PCBs (Printed Circuit Boards) need effective cleaning for them to perform consistently and reliably. Selecting the right cleaning fluid involves many considerations - performance, safety and environmental sustainability to name a few. IPA (Isopropyl Alcohol) has typically been the popular choice for electronics cleaning. However, IPA might not be the best option. Here’s three reasons why.
#1 - Cleaning Power
IPA isn’t a very good PCB cleaner. It has a Kb (Kauri-butanol) value of about 50, meaning that it isn’t strong enough to clean some of the tougher-to-remove lead-free and no-clean flux residue often found on PCBs today. It also doesn’t clean oils and greases well, so it is not very effective at removing fingerprints. In addition, IPA is often mixed with water to reduce costs. For instance, rubbing alcohol purchased at the drug store is typically 20-30% water to reduce the price. However, this dilutes the IPA’s cleaning power.
IPA is also hygroscopic. This means it attracts moisture to itself which, like with rubbing alcohol, dilutes the IPA’s cleaning strength. The IPA continues to absorb moisture until it simply no longer cleans effectively.
In addition to water, IPA also pulls other contaminants from the air, or from its container. These contaminants then stay on PCB surfaces as the IPA dries. Some fabricators combat this by using 99.9-percent reagent grade IPA. However, no matter how pure the IPA is when purchased, it is quickly contaminated the first time it gets transferred into a pump bottle or an uncovered container. At that point it is impossible to know the purity or the cleaning strength of the IPA. A better option is to use an engineered cleaning fluid in a hermetically sealed container, like those offered by MicroCare. The sealed container, whether a can or pen, keeps the cleaning fluid contaminant-free at all times. It also won’t spill if tipped over and helps limit worker exposure to cleaning fluid fumes.
Using weak water-filled IPA is inefficient. It makes cleaning more labor intensive and slower. It often requires multiple IPA applications, long soak times and extra scrubbing to remove stubborn contaminants. MicroCare cleaning fluids are engineered specifically to target difficult flux residue and other specific contaminants. They are stronger than alcohol, so they clean PCBs faster and with less fluid waste. They have the power to remove lead-free and no-clean residue quickly and efficiently with just one application, minimal soaking and less scrubbing. The best answer is to replace the IPA with an HFC or HFE-based cleaner from Microcare for better, faster cleaning results.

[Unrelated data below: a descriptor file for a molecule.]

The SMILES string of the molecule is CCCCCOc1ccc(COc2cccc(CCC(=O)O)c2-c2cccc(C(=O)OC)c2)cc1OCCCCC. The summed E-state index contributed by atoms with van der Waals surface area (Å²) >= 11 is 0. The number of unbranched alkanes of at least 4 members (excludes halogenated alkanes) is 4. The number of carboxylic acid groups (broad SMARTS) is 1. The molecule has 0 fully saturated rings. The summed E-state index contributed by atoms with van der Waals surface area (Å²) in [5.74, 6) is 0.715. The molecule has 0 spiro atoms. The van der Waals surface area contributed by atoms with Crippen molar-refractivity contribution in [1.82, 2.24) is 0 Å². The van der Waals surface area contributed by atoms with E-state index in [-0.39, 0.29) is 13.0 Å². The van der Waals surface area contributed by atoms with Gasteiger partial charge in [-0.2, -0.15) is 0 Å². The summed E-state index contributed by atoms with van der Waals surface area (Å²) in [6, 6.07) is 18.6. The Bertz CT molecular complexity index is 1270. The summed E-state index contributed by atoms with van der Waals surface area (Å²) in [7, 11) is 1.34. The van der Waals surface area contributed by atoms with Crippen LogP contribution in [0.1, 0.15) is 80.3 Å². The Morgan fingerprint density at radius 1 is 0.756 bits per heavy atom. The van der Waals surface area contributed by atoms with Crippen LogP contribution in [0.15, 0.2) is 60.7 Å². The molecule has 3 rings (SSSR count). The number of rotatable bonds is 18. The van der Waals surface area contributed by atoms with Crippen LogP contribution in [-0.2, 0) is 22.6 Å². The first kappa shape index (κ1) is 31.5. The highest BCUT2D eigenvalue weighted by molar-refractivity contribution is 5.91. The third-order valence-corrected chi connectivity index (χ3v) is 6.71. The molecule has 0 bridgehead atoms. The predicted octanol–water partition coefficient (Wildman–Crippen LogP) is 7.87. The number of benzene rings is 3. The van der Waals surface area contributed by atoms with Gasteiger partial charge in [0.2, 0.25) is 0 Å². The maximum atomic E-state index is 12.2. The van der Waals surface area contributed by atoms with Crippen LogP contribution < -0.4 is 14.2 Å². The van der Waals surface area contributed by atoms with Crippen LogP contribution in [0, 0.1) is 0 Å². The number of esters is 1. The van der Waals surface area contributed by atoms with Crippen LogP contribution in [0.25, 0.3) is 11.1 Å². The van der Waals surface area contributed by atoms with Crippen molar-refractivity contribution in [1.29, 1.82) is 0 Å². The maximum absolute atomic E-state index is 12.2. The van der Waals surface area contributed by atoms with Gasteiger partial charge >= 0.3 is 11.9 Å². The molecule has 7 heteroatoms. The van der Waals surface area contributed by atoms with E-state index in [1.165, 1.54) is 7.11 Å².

#2 - Facility Safety
IPA is flammable and is considered a significant safety hazard. It has a relatively low flash point of about 15° C, about room temperature, and can easily cause a fire. Because of this, IPA requires special storage and handling. Never use IPA in open-topped degreasers. Do not use it in uncontrolled aerosol sprays, and do not use it in open trays where it might spill, or even worse, generate vapors that can easily ignite from a spark. Be sure only to use IPA in an area with good ventilation and keep fire extinguishers available in every area where they are used. Also, keep it away from heat and spark sources.
All cleaning equipment, like ultrasonic tanks or any other electrical-powered equipment used to assist the cleaning process, should be explosion-proof. For an added measure of safety, all surrounding electrical equipment and outlets should be explosion or fire-proof too.
In addition, IPA must be compatible with all other chemicals used in the PCB assembly process. Chemical reactions can occur with certain substances. Safety Data Sheets (SDS) for all chemicals should be referenced to ensure full compatibility and safety protocols.
IPA’s flammability also makes it difficult and expensive to ship. It often requires special labeling, careful handling and expensive hazardous freight charges. Instead of using flammable IPA, choose a MicroCare nonflammable cleaning fluid for worker and facility safety. These fluids are typically more expensive than IPA, but they are engineered specifically for fire safety. They are also classified as nonhazardous and nonregulated. This makes them easier and less expensive to ship anywhere around the globe via ground, sea or air.
#3 - Environmental Impact
From an environmental perspective, IPA is a VOC (Volatile Organic Compound). This means it produces low-altitude smog. Many areas in the United States and across the globe have strict regulations limiting or even prohibiting the use of VOC substances. Before introducing IPA into a cleaning process, it is important to check with the appropriate regulating agencies to ensure IPA can be used legally without violating any clean-air legislation in the area.
A better option is to choose an environmentally-sustainable PCB cleaning fluid from MicroCare. One that has a very low or zero ODP (Ozone Depleting Potential) to meet the current VOC standards and regulations of today. Most modern cleaning fluids are formulated to adhere to evolving environmental standards, not only for now, but well into the future.
Better Cleaning Choices
Many PCB fabricators today are choosing to replace IPA with alternative PCB cleaning fluids for benchtop cleaning. MicroCare has high-performance cleaners and flux removers that clean better, are safer to use and are more environmentally-friendly than traditional IPA. The key is to evaluate the type of contaminant and substrate to be cleaned and then determine which cleaner works best for the particular application. The MicroCare Applications Experts can recommend the benchtop cleaning fluids make switching to a better cleaner easier for you.